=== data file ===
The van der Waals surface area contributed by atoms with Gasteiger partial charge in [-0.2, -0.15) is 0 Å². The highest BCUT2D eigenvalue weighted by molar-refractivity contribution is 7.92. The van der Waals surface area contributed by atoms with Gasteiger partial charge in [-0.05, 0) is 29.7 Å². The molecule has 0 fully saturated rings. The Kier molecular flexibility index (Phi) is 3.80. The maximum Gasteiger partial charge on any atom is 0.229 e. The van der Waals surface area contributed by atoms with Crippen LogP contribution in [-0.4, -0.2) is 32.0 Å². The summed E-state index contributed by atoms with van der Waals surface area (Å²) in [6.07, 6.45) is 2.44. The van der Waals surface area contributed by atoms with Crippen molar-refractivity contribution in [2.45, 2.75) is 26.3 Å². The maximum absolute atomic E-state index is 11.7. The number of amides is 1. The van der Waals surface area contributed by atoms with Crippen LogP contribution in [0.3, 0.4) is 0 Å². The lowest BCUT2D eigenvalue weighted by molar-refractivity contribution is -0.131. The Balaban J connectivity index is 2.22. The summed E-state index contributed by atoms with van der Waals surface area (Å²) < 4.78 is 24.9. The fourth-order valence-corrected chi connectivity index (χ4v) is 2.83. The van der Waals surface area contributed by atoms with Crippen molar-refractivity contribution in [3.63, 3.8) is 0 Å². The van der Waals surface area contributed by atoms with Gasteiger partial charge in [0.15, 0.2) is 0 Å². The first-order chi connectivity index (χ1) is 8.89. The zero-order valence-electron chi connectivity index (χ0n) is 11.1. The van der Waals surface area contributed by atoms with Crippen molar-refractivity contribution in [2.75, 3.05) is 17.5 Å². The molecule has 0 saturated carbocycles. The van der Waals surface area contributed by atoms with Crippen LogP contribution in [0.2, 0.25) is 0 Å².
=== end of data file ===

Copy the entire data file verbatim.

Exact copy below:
The van der Waals surface area contributed by atoms with Gasteiger partial charge in [-0.2, -0.15) is 0 Å². The highest BCUT2D eigenvalue weighted by molar-refractivity contribution is 7.92. The van der Waals surface area contributed by atoms with Gasteiger partial charge in [-0.05, 0) is 29.7 Å². The molecule has 0 fully saturated rings. The Kier molecular flexibility index (Phi) is 3.80. The maximum Gasteiger partial charge on any atom is 0.229 e. The van der Waals surface area contributed by atoms with Crippen LogP contribution in [-0.4, -0.2) is 32.0 Å². The summed E-state index contributed by atoms with van der Waals surface area (Å²) in [6.07, 6.45) is 2.44. The van der Waals surface area contributed by atoms with Crippen molar-refractivity contribution in [2.45, 2.75) is 26.3 Å². The maximum absolute atomic E-state index is 11.7. The number of amides is 1. The van der Waals surface area contributed by atoms with Crippen LogP contribution in [0.3, 0.4) is 0 Å². The lowest BCUT2D eigenvalue weighted by molar-refractivity contribution is -0.131. The Balaban J connectivity index is 2.22. The summed E-state index contributed by atoms with van der Waals surface area (Å²) < 4.78 is 24.9. The fourth-order valence-corrected chi connectivity index (χ4v) is 2.83. The van der Waals surface area contributed by atoms with Crippen molar-refractivity contribution in [3.63, 3.8) is 0 Å². The van der Waals surface area contributed by atoms with Gasteiger partial charge in [0.15, 0.2) is 0 Å². The first-order chi connectivity index (χ1) is 8.89. The zero-order valence-electron chi connectivity index (χ0n) is 11.1. The van der Waals surface area contributed by atoms with Crippen molar-refractivity contribution in [2.75, 3.05) is 17.5 Å². The molecule has 0 saturated carbocycles. The van der Waals surface area contributed by atoms with Crippen LogP contribution in [0.2, 0.25) is 0 Å².